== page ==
What does this have you do with your career? Everything!

Most people I work with hide what they have to offer the world, or at least make it so difficult to find out this information that people never see it. It’s either so cryptically written in a resume or an interviewer needs to ask so many questions to find the answer that the news of your value never gets out to be seen.

If you’re going to be happy in what you do in your career, it needs to cone from the capabilities that you have that you love to do (and are skilled at!). Are you a good writer? Write things that people can actually see (instead of keeping it all locked away on your computer or journal. Really good at organizing? Organize something that people in the world will experience. And mist importantly, after you’ve done it, let other people know about it! Your reputation is built on your works, and other people will be able to say good things about you to others (like hiring managers) in the future.

So, what beautiful, creative things about yourself are you keeping from the world?

As those who know me realize, this was the first Mother’s Day I’ve had since my mother passed away in September 2009. I was lucky enough that I had the diversion of performing with my rapper sword dance team, the Gay Blades, at the Lilac Sunday event at the Arnold Arboretum in Jamaica Plain, Massachusetts. There were dance teams from all over New England and some as far away as Toronto. We did well and got to not only perform a new dance for the group, but also got to do the Abbots Bromley Horn Dance.

It didn’t hit me until I was driving out to my father’s house. When I got there, it was sort of what I’ve come to expect as the new reality of my father and sister in the house. We discussed our trip next month to Newfoundland (we’re going to visit Renews, the small fishing village where Dad’s grandparents emigrated from in 1889), his upcoming knee replacement, and our continuous search for relatives and connections before we get there. It’s been a really tough year for my father since Mom’s death and this trip has been one thing that he has had to look forward to.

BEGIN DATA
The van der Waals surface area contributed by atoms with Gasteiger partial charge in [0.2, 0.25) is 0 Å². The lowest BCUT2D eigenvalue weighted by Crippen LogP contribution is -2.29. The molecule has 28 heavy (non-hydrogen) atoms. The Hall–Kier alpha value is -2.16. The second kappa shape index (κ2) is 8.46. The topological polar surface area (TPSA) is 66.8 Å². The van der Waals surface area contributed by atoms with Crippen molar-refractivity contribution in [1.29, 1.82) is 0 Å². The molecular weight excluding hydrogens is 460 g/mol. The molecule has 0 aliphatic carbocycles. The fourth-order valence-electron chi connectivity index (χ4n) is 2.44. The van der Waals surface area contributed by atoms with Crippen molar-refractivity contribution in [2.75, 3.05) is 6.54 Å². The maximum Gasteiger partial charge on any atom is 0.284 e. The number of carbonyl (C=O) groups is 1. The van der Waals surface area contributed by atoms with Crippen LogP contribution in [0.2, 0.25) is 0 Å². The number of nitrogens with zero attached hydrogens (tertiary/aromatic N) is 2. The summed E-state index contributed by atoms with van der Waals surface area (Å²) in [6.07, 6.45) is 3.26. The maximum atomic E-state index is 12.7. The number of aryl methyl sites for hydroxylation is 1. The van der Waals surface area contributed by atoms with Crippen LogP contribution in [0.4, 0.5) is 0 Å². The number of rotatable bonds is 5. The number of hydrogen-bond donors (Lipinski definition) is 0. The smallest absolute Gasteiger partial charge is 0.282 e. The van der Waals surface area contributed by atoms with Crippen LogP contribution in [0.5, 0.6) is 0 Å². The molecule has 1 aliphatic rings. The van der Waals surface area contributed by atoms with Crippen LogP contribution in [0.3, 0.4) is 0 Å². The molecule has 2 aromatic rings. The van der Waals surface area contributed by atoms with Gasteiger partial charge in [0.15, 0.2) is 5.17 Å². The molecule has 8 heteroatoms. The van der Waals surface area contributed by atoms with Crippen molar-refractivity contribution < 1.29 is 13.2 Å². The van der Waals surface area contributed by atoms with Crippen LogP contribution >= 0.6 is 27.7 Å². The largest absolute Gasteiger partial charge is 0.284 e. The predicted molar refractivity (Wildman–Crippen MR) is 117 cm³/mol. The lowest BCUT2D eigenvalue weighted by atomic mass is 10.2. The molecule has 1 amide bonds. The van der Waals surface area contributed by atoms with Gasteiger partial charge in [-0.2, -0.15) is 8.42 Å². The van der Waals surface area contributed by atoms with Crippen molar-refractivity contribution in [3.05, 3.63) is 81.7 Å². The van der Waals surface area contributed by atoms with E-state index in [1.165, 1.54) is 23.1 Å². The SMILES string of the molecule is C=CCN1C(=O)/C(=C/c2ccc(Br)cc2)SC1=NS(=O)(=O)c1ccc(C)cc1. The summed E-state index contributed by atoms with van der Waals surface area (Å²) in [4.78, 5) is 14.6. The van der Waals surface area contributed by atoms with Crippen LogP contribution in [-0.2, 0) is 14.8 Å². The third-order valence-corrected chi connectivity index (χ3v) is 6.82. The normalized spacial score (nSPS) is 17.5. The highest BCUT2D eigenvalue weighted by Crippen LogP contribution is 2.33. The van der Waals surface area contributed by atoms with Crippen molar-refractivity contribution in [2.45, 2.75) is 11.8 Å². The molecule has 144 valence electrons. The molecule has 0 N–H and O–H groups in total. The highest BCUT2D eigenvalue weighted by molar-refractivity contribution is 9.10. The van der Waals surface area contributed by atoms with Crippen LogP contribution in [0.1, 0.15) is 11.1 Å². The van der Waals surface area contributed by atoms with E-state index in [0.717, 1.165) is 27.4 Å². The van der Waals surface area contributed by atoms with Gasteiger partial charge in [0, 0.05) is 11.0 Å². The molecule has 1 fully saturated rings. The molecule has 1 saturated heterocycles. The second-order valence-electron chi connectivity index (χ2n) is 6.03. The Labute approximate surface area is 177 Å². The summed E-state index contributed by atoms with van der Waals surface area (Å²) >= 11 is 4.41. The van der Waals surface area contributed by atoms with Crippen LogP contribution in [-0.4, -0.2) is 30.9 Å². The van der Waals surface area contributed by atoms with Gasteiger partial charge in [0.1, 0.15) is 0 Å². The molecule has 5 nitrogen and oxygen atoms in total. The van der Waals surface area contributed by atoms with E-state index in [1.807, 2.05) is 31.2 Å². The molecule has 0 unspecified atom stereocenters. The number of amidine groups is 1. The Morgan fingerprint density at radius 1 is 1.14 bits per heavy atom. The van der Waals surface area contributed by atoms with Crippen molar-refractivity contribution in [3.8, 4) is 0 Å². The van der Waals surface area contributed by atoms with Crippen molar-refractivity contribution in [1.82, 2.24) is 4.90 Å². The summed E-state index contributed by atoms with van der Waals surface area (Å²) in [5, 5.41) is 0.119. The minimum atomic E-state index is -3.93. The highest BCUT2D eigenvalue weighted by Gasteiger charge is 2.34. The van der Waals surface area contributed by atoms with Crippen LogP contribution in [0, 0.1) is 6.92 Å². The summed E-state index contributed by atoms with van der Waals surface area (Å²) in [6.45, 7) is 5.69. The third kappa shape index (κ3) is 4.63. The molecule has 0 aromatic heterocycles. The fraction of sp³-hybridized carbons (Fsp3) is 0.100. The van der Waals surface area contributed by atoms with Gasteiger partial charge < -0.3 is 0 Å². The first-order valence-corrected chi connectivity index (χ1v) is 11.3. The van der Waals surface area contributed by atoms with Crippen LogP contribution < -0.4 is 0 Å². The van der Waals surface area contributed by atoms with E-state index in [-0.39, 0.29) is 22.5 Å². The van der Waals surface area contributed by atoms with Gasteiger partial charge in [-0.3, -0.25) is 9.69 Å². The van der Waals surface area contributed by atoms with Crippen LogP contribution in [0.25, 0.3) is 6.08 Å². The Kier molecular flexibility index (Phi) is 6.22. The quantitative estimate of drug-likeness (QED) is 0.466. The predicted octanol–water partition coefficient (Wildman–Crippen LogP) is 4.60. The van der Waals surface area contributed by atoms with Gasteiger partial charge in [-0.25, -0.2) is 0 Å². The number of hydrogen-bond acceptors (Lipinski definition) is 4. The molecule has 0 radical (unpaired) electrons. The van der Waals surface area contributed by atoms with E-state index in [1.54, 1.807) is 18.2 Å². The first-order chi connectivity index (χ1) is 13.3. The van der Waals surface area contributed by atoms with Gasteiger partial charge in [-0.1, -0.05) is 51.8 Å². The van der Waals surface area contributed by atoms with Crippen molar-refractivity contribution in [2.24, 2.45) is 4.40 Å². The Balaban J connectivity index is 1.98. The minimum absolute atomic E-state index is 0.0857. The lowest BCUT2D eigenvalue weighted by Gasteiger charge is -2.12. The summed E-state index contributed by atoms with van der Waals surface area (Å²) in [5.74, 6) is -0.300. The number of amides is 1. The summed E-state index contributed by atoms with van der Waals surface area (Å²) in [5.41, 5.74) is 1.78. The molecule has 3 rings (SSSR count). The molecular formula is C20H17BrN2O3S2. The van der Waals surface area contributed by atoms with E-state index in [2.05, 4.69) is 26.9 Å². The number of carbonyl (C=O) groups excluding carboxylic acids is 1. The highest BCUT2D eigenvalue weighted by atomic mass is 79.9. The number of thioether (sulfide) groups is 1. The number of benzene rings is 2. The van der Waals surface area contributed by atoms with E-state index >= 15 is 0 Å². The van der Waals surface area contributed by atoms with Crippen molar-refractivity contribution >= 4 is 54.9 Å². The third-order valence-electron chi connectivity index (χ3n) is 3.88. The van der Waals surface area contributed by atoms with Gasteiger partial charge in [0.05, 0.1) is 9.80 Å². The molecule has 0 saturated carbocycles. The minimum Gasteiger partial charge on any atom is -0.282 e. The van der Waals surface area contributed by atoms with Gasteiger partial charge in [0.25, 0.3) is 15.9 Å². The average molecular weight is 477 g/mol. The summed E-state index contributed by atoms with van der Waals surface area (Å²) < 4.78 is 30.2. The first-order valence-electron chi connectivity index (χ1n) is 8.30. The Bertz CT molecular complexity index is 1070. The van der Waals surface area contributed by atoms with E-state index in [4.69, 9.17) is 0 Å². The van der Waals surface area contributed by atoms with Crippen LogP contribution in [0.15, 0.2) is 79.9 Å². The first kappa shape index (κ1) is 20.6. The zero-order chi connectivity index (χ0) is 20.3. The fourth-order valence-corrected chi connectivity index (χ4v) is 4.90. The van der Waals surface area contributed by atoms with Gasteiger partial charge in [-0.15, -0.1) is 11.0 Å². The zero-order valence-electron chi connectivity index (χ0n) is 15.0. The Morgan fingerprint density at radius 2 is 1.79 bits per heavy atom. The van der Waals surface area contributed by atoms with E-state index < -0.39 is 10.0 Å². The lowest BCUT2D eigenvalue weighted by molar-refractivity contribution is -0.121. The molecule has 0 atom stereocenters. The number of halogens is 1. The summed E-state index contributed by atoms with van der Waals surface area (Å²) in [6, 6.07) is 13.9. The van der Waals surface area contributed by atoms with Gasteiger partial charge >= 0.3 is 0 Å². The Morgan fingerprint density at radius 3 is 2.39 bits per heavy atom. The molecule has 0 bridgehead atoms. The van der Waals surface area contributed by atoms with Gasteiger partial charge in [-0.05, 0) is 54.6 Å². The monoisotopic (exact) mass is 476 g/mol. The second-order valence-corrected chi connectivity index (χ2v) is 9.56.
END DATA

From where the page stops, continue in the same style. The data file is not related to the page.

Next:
A lesson I took from that is that we can only deal with the present and what we can do from here. My Dad’s doing it in his own way, and I’m trying to do it too. I’m on day 8 of antibiotics (it turned out to be a sinus infection) and so looking forward to the summer. While I can make plans, I have to deal with the present reality, no matter how difficult or unpleasant it can be. I’ve been served recently by my study of the Getting Things Done process. Which has helped me focus on tangible steps in order to move my life along.

How are you dealing with your current reality? What’s the next step for you?

Ken Mattsson

Ken Mattsson

Ken Mattsson

I am a career consultant who specializes in the connection between what your spirit wants to do in the world, and how to marry that to the work that you do in order to support yourself. While I work with people in all fields, I specialize in working with "creative entrepreneurs" and the LGBT community.